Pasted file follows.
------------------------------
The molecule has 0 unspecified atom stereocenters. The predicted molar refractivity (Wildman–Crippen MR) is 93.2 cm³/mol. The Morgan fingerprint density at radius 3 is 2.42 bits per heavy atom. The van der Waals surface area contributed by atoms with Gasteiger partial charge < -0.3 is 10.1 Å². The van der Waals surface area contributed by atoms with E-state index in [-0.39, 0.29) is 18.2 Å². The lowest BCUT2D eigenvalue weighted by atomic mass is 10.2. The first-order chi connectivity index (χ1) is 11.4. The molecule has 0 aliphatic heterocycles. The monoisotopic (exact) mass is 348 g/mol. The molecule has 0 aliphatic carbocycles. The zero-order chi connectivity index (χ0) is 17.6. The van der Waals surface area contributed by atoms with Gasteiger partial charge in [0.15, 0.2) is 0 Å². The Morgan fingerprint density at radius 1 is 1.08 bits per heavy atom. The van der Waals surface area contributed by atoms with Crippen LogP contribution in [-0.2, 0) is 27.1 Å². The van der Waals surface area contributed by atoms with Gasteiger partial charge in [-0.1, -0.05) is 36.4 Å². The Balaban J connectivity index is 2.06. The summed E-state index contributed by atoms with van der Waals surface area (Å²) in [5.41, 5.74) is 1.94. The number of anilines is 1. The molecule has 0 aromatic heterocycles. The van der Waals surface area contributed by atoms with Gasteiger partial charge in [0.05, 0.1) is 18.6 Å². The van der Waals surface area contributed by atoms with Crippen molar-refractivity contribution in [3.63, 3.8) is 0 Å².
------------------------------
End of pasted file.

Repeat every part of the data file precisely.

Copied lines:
The molecule has 0 unspecified atom stereocenters. The predicted molar refractivity (Wildman–Crippen MR) is 93.2 cm³/mol. The Morgan fingerprint density at radius 3 is 2.42 bits per heavy atom. The van der Waals surface area contributed by atoms with Gasteiger partial charge < -0.3 is 10.1 Å². The van der Waals surface area contributed by atoms with E-state index in [-0.39, 0.29) is 18.2 Å². The lowest BCUT2D eigenvalue weighted by atomic mass is 10.2. The first-order chi connectivity index (χ1) is 11.4. The molecule has 0 aliphatic heterocycles. The monoisotopic (exact) mass is 348 g/mol. The molecule has 0 aliphatic carbocycles. The zero-order chi connectivity index (χ0) is 17.6. The van der Waals surface area contributed by atoms with Gasteiger partial charge in [0.15, 0.2) is 0 Å². The Morgan fingerprint density at radius 1 is 1.08 bits per heavy atom. The van der Waals surface area contributed by atoms with Crippen LogP contribution in [-0.2, 0) is 27.1 Å². The van der Waals surface area contributed by atoms with Gasteiger partial charge in [-0.1, -0.05) is 36.4 Å². The Balaban J connectivity index is 2.06. The summed E-state index contributed by atoms with van der Waals surface area (Å²) in [5.41, 5.74) is 1.94. The number of anilines is 1. The molecule has 0 aromatic heterocycles. The van der Waals surface area contributed by atoms with Gasteiger partial charge in [0.05, 0.1) is 18.6 Å². The van der Waals surface area contributed by atoms with Crippen molar-refractivity contribution in [3.63, 3.8) is 0 Å².